Our starter for 10... student team puts itself to the test down at the pub quiz

Two Yorkshire universities are in the quarter-finals of University Challenge. While York face the inquisitor tonight, Sheffield limber up at a pub quiz – with Sheena Hastings.

STUART, the rather wry landlord of The Mount Pleasant, a cosily old-fashioned boozer in Norton Lees, Sheffield, promises we'll find the quiz easy "...if you you know a lot about synchronised crochet and Corrie".

The locals guffaw into their pints of hand-pulled Town Crier. Stuart slowly tours the tables, flogging answer sheets at 25p a go. The prize for winning is 10 .."with a bonus if you're not the University Challenge team..."

The table of women of a certain age sipping gin and tonics and halves of lager remain unruffled. The good-humoured blokes in the corner jeer slightly. No-one seems at all impressed that they're up against a crew who been Paxman-ed twice and lived to tell the tale.

No starter for 10 and no need for much conferring, as question one is a gift: Who is the quiz master of University Challenge? Two: what is the name of Vera and Jack Duckworth's son in Coronation Street? Three: which TV gardening expert "has a relaxed approach to upper body support"? This is not going to tax anyone here, never mind the men who next week will take on Magdalen College Oxford in the quarter-finals of University Challenge 2011.

Six: In which fictitious township did Desperate Dan Live? The others nod sagely as Steve scribbles Cactusville. Question seven of the 20 presents the first challenge: Which song was Paul Anka's debut number one hit, in 1957? The blokes in the corner smirk confidently and have another swig. Sheffield University postgrad students Andy Bolton (geological archaeology) and Steve Jesper (librarianship), captain Tom Thirkell (a fourth-year biologist) and Hugh Bennett (fourth-year zoology) are not sure. Nor am I, but I suggest Oh Carol. I am such a fool, to borrow a lyric, as the answer later proves to be Diana.

With short pauses for refills, the quiz ranges across matters as diverse as fungi, late 19th century football clubs, Dixon of Dock Green, the Apollo space missions, Wimbledon, Pan's People, Isambard Kingdom Brunel's last great project, ornithology, Mars bars and tulips. Holland is famous for tulips, but where are they originally from? Hugh, 22, and from Gloucestershire, says he "just knows" that it's Turkey. Andy, 45, and a teacher who has done his fifth bout of higher education at Sheffield, agrees.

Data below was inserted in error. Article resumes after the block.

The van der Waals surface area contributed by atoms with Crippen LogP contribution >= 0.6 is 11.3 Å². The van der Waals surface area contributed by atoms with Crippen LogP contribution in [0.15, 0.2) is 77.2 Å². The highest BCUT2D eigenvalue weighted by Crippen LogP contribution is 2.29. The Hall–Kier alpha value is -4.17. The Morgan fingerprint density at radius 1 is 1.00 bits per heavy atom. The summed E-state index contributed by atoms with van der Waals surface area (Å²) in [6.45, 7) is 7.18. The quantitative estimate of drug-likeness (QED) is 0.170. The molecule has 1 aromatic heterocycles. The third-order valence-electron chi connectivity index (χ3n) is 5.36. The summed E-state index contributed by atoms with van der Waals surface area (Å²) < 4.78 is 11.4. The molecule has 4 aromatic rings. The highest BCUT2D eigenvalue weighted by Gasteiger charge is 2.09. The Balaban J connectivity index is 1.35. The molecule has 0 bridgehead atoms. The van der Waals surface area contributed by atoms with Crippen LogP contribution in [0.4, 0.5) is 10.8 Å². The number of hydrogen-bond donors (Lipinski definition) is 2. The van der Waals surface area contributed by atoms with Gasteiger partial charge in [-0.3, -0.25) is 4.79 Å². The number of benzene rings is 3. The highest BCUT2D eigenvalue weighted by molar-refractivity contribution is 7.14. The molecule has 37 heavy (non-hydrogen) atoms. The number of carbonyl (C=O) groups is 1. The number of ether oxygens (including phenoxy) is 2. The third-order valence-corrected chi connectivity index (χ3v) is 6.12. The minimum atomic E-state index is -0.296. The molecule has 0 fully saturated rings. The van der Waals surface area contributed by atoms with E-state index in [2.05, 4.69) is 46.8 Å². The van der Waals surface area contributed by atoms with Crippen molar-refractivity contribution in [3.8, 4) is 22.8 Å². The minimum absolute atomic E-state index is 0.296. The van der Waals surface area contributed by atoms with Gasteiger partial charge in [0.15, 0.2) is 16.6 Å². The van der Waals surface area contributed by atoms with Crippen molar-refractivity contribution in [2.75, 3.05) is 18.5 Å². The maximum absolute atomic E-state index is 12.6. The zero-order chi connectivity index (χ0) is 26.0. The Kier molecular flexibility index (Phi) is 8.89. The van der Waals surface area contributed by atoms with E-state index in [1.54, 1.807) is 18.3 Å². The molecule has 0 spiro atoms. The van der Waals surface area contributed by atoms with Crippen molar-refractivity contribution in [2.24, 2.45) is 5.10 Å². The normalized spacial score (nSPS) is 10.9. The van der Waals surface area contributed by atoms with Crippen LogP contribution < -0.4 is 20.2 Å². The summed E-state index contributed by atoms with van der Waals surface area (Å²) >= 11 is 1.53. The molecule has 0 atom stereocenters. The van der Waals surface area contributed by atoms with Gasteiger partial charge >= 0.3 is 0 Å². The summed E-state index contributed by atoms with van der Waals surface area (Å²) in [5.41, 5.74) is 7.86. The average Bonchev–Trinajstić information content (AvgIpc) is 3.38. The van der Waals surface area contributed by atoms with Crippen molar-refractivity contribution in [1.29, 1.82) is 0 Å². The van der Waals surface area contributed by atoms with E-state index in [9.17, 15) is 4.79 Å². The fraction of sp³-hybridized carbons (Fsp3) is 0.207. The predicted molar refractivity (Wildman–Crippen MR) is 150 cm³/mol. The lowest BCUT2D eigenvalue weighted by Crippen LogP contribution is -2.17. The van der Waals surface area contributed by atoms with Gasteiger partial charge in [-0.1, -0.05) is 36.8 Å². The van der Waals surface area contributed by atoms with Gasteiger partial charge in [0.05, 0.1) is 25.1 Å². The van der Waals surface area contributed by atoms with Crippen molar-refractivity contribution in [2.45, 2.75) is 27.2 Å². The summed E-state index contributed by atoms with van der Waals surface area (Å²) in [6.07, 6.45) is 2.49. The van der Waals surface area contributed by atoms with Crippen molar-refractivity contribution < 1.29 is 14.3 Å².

Steve, 30, and from Dinnington near Rotherham, hasn't actually appeared in either of the two rounds of UC in which this state school-educated team has triumphed so far, beating Newcastle by 315-70 and University College London 250-230. In the auditions – 50 questions covering science, arts, humanities and general knowledge sent out by the show's producers but administered by the University Union – he didn't score quite highly enough, but is the reserve. One of the quartet, Tristram Cole, hasn't made it tonight, so Steve has a small moment in the 60-watt lighting.

"We're probably the least prepared team in the competition", says Hugh. "Turning out for a pub quiz is all we do, but Oxford Brookes University have, it's said, the current Brain of Britain helping them to train". Andy says they did think about carving up a host of subjects between them and learning lists. "But none of us wanted to take that approach, really.." Two of the team, Tom and Hugh, had been in lectures together but the foursome didn't know each other at all until further audtions and interviews at the ITV Studios in Manchester, where the BBC2 series is made.

With a seven year break, UC has been running since 1962, initially with the patrician Bamber Gasgoigne in the chair, but hosted since its return in 1994 by the sometimes withering Jeremy Paxman. Faces as famous as Stephen Fry, David Starkey and Miriam Margolyes first faced the cameras on the student quiz show, but few contestants become household names.